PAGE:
About the time I think it’s time for a blog vacation, I see something so gorgeous, so share worthy, my blog writing, sourcing and general gabfest battery is recharged and DIY project inspiration is born.
A Thanksgiving wreath is a lovely way to show the beauty of the season, and besides, the holidays are not the holidays until I tackle a DIY project.
Thanksgiving Wreath Materials List:
hot glue gun
faux gourds & pumpkins
foam paint brush
dried Hydrangea blooms
pine cones, pecans, & acorns
deco floral mesh
Here’s what you do:
Begin with a wreath of the material, shape, and size of your choice.
I like using grapevine wreaths for the look, durability, and ease of reuse.
The initial $17.99 investment pays for itself over and over.
I don’t glue items directly to the wreath for that reason.
Cover work surface with newspaper for easy post wreath project clean up.
Select the materials you will be using and the area(s) of the wreath you will be adorning.
With Thanksgiving as the theme, I like using natural elements such as cotton stalks, dried hydrangea blooms, Bartlett pear, sweetgum, and magnolia leaves, goose and pheasant feathers, pecans, acorns, and pine cones for the wreath.
Spanish and floral moss, mini gourds and pumpkins, and goose and pheasant feathers left over from the fall tablescape also figured into the material mix.
Step 3 (optional)
If the bright colors of the mini gourds and pumpkins don’t fit with the color palette, a foam paint brush and acrylic paint in a color that will can solve the issue.
I marked up the pumpkin with a gold paint pen and allowed it to dry.
To tone down the bright orange and yellow colors of the gourds and pumpkins, tip the foam paint brush lightly in the acrylic paint in raw umber, applying in sponge technique.
Acrylic paint dries quick, and from experience I can report it is very easy to clean off fingers, fingernails, and surfaces- just so you know.
Select items and work in terms of groupings for better decorative control.
Cut hydrangea flowers and cotton stalks stems about 8 inches, allowing enough room to work with.
Make the stems long enough to work with at first.
My final cut for the stems measures about 3-4 inches long.
Insert the stems between grapevines.
Using a hot glue gun and being careful not to burn yourself (gosh that hurts, doesn’t it?), apply hot glue to the back of the painted gourds and pumpkins.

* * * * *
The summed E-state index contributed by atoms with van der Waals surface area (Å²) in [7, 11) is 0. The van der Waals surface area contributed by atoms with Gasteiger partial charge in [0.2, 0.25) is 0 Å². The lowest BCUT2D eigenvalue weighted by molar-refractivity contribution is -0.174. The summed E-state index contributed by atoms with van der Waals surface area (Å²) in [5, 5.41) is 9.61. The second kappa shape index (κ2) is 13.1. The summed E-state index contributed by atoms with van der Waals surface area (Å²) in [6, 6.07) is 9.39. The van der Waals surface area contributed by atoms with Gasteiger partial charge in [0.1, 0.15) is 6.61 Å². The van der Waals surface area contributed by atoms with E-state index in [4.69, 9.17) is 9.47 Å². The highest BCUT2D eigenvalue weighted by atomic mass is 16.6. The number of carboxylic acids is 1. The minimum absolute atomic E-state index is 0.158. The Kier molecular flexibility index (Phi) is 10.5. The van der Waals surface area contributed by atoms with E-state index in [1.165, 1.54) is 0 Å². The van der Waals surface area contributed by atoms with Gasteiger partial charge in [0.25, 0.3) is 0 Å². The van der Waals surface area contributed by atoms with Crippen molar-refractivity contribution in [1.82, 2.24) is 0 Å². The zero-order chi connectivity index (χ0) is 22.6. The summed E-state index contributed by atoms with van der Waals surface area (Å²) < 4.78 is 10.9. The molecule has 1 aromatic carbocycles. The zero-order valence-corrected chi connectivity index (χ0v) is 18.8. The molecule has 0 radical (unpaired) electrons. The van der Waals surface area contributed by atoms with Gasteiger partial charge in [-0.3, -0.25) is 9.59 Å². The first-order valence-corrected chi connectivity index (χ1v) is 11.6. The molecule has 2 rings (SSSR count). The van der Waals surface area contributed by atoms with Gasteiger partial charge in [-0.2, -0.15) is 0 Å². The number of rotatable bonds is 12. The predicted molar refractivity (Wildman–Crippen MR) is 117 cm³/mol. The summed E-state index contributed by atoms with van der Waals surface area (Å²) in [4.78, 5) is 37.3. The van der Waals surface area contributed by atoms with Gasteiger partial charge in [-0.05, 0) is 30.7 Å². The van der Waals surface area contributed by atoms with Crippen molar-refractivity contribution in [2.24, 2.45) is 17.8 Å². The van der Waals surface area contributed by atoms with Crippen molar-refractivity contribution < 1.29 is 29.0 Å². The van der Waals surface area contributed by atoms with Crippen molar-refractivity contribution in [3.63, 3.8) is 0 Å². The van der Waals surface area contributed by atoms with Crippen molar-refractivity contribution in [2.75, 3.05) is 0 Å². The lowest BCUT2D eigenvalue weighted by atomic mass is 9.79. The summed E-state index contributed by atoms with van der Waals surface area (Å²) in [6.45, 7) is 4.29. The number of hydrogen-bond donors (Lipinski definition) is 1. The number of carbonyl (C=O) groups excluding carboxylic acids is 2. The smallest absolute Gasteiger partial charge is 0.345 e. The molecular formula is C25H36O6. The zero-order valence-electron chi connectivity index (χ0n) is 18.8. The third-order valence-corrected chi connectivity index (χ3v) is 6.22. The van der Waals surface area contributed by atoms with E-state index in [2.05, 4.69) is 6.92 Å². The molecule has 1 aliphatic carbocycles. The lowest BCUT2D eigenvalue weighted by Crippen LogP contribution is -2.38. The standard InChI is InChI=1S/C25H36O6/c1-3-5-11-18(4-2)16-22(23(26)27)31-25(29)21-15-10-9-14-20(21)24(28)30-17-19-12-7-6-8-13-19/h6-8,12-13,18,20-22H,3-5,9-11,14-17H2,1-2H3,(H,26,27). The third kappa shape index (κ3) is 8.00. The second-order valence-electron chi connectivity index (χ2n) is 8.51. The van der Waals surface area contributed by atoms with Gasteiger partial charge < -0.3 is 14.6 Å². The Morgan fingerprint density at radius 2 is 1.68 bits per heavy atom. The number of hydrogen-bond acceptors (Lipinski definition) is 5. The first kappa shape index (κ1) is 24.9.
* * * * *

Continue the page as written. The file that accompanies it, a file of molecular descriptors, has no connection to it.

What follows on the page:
Press them down applying pressure and hold into place for a few seconds.
Add a couple of drops of hot glue to the lower part of the back of the sweet gum leaves, applying to the cotton bloom to secure.
Fill in any blank areas with Spanish and floral moss.
The Spanish moss stays beautifully in place between the vines.
Apply a generous squeeze of hot glue to the back of a pine cone, press it into place while applying pressure.
Hold in place for a few seconds to allow it to adhere.
Repeat the same for the acorns and pecans.
As with the dried hydrangea blooms, cotton stalks, and Bartlett pears leaves- cut the magnolia leaf stem down to about a 3-4 inch stem.
Insert the magnolia stem directly between vines.
Using 21 inch wide floral mesh, figure the length of the area of the wreath you want to cover with the floral mesh, allowing extra mesh for the poufs.
Using wire cutters, cut a piece of floral wire about 5 inches long.
Starting about 3-4 inches from the end of the mesh, gather the mesh together in the middle and twist tie with wire. This makes the mesh easier to insert between grapevine.
Insert between vines and pull the end back up slightly, securing the starting point.
To make mesh poufs, work around the area of the wreath you want to cover by gathering sections of mesh together in the middle, poufing it out, and tucking between vines. The vines hold the mesh securely without wire.
Use wire cutters, cut a piece of floral wire about 5 inches long.
Starting about 3-4 inches from the end of the mesh, gather the mesh together in the middle and twist tie with wire.
Insert between the vines and pull the end back up slightly, securing the ending point.
Insert pheasant and goose feathers by simply tucking each quill between vines.
36″ Grapevine Wreath from Hobby Lobby: $17.99
Cotton stalks, dried hydrangea blooms, Bartlett pear, sweet gum, and magnolia leaves, goose and pheasant feathers, pecans, acorns, and pine cones: free